SOLIDARITY ARCHITECTS GROUP, es una Asociación sin ánimo de lucro, con fines principales la cooperación y ayuda al desarrollo en el ámbito de la arquitectura.
Los proyectos desarrollados se localizan: Tanzania con el Proyecto Merc; Accra (Ghana) con proyecto de vivienda social; estudio de Prototipo de alojamiento en Bambylor (Senegal) y propuesta urbanística de Franja Costera de Asunción (Paraguay)
Las actividades fundamentales son:
1.-INVESTIGAR HÁBITATS EN DESARROLLO
Ampliar el conocimiento de hábitats en vías de desarrollo y sociedades en construcción, donde se haga necesario la creación de estrategias urbanas y arquitectónicas para el desarrollo de un futuro digno.
2.-PROYECTAR ESPACIOS NECESARIOS
Proyectar ciudades, barrios, edificios y todos aquellos espacios necesarios para el desarrollo vital de comunidades vulnerables en lugares sin recursos.
3.- DESARROLLAR TECNOLOGÍAS LOCALES.
Desarrollar tecnologías locales con el objetivo de impulsar la identidad constructiva de los distintos pueblos y climas.
4.- CONSTRUIR CON RESPETO A LA NATURALEZA
Construir con respeto a la naturaleza y a los distintos entornos geográficos preservando el equilibrio entre lo urbano y lo natural, y ayudar a construir utilizando arquitecturas pasivas y materiales autóctonos.
1st Prize to SSS in the contest of ideas called by ALUMED-STRONG for design of SOCIAL HOUSING in an area of TROPICAL AFRICA.
The jury unanimously decided to highlight the proposal presented by SSS “for the response it brings to an urban reality of large African cities. It proposes a very simple typology, by the configuration in parallel bands that brings, through the galleries, a wide spatial, functional and climatic wealth. In turn, it allows versatility through the variation of the building type”.
GHANA, ACCRA, NIMA Ghana
The Republic of Ghana is one of the most prosperous and stable countries in West Africa. In 2011 it was the country that grew the most in the world after Qatar. This year, its economy grows to 6% and forecasts for 2018 are 6.2% according to the IMF. In the last five years, the country’s population has grown by 2.6 million people, and will continue to grow at a dizzying rate of 3%, the same growth rate as its urban population, which is 50% of the total. For these reasons we look at Ghana, a country where freedom, progress and democracy are breathed, and there is oil. BUT ALSO BECAUSE THERE ARE 2 MILLION INFRASTRUCTURES OR 30% OF THEIR POPULATION LIVES UNDER THE THRESHOLD OF POVERTY, among others. Accra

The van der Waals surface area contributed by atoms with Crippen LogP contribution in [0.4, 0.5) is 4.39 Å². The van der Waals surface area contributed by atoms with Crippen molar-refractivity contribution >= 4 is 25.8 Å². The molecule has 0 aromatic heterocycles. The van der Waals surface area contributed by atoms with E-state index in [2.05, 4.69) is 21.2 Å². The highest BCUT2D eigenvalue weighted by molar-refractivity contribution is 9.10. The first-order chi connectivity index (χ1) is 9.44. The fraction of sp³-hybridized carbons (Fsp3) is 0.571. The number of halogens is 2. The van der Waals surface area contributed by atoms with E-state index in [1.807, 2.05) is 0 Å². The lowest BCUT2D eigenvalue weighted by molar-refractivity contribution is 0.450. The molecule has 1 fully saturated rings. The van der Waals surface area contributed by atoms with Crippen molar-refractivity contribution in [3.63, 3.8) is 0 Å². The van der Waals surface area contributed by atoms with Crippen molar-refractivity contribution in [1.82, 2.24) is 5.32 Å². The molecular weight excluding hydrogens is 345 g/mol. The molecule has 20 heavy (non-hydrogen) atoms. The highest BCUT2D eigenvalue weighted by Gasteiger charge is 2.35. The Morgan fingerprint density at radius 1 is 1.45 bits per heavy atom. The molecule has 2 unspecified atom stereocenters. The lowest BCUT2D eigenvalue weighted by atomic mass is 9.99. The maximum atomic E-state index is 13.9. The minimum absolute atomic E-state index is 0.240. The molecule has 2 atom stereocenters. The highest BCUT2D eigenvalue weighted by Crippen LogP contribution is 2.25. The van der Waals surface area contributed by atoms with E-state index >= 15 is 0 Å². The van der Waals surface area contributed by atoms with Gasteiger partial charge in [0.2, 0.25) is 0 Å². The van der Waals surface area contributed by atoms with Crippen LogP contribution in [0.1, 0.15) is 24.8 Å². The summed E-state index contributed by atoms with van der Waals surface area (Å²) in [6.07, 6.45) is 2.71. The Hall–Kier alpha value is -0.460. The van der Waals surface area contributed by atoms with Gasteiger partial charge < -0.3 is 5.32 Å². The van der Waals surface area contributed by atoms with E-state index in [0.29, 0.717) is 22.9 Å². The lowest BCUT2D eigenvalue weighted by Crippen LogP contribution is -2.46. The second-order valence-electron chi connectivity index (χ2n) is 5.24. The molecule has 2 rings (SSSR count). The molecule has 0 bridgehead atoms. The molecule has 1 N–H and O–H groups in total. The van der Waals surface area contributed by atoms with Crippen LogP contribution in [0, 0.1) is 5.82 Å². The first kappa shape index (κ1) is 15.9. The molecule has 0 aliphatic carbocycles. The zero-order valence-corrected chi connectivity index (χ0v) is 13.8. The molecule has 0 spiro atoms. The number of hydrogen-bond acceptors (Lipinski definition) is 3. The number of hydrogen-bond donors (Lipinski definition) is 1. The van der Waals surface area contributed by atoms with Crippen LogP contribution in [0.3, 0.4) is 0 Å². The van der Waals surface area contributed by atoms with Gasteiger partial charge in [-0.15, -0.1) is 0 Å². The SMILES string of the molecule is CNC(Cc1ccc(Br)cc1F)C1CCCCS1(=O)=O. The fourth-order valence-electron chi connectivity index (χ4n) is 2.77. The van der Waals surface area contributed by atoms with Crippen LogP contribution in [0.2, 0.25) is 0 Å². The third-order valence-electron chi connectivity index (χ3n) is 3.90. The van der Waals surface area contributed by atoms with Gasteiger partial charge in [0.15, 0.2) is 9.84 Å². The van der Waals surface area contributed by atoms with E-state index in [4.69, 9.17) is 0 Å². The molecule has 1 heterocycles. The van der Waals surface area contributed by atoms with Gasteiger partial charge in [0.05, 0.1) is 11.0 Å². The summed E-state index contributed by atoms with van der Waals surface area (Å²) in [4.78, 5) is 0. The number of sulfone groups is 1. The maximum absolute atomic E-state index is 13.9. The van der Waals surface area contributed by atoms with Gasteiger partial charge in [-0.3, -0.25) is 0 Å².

Migration from the countryside to the city in the Accra Region (The Greater Accra), has been and is being massive. Soon, this mega city will contain 20% of the country’s population: 4 million people. And the destination of the migrated are the extensive settlements of the periphery or informal coastal neighborhoods like James Town or compact neighborhoods in the center of the city like Nima. The Greater Accra is a model of a young African megalopolis that needs new approaches to urban densification and new large-scale social housing policies. This is why we are in the city of Accra. Nima Neighborhood
One of the most populous neighborhoods in Accra is Nima. It is a place of inhabitants migrated from the countryside, of high density, high-density, very low and very compact, where about 30,000 people live in just 1 km2. It is a very vital but poor place and affected by chronic urban degradation. The urban regeneration of this area is our starting point and the ultimate goal of our proposal in this contest.